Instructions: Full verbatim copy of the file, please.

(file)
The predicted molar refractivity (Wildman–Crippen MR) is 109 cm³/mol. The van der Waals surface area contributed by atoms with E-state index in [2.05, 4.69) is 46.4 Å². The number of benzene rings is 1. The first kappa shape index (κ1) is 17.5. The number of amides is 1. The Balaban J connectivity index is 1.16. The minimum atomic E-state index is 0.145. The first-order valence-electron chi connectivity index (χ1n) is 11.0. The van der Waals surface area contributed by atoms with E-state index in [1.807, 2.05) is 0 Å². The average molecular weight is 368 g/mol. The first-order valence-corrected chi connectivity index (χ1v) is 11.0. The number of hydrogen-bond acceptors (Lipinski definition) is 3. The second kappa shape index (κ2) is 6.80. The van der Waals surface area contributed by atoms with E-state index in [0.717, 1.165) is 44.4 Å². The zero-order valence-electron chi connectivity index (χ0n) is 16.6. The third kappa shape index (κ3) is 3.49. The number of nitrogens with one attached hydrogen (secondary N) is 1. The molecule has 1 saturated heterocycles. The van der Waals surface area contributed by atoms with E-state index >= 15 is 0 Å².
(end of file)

The predicted molar refractivity (Wildman–Crippen MR) is 109 cm³/mol. The van der Waals surface area contributed by atoms with E-state index in [2.05, 4.69) is 46.4 Å². The number of benzene rings is 1. The first kappa shape index (κ1) is 17.5. The number of amides is 1. The Balaban J connectivity index is 1.16. The minimum atomic E-state index is 0.145. The first-order valence-electron chi connectivity index (χ1n) is 11.0. The van der Waals surface area contributed by atoms with E-state index in [1.807, 2.05) is 0 Å². The average molecular weight is 368 g/mol. The first-order valence-corrected chi connectivity index (χ1v) is 11.0. The number of hydrogen-bond acceptors (Lipinski definition) is 3. The second kappa shape index (κ2) is 6.80. The van der Waals surface area contributed by atoms with E-state index in [0.717, 1.165) is 44.4 Å². The zero-order valence-electron chi connectivity index (χ0n) is 16.6. The third kappa shape index (κ3) is 3.49. The number of nitrogens with one attached hydrogen (secondary N) is 1. The molecule has 1 saturated heterocycles. The van der Waals surface area contributed by atoms with E-state index >= 15 is 0 Å².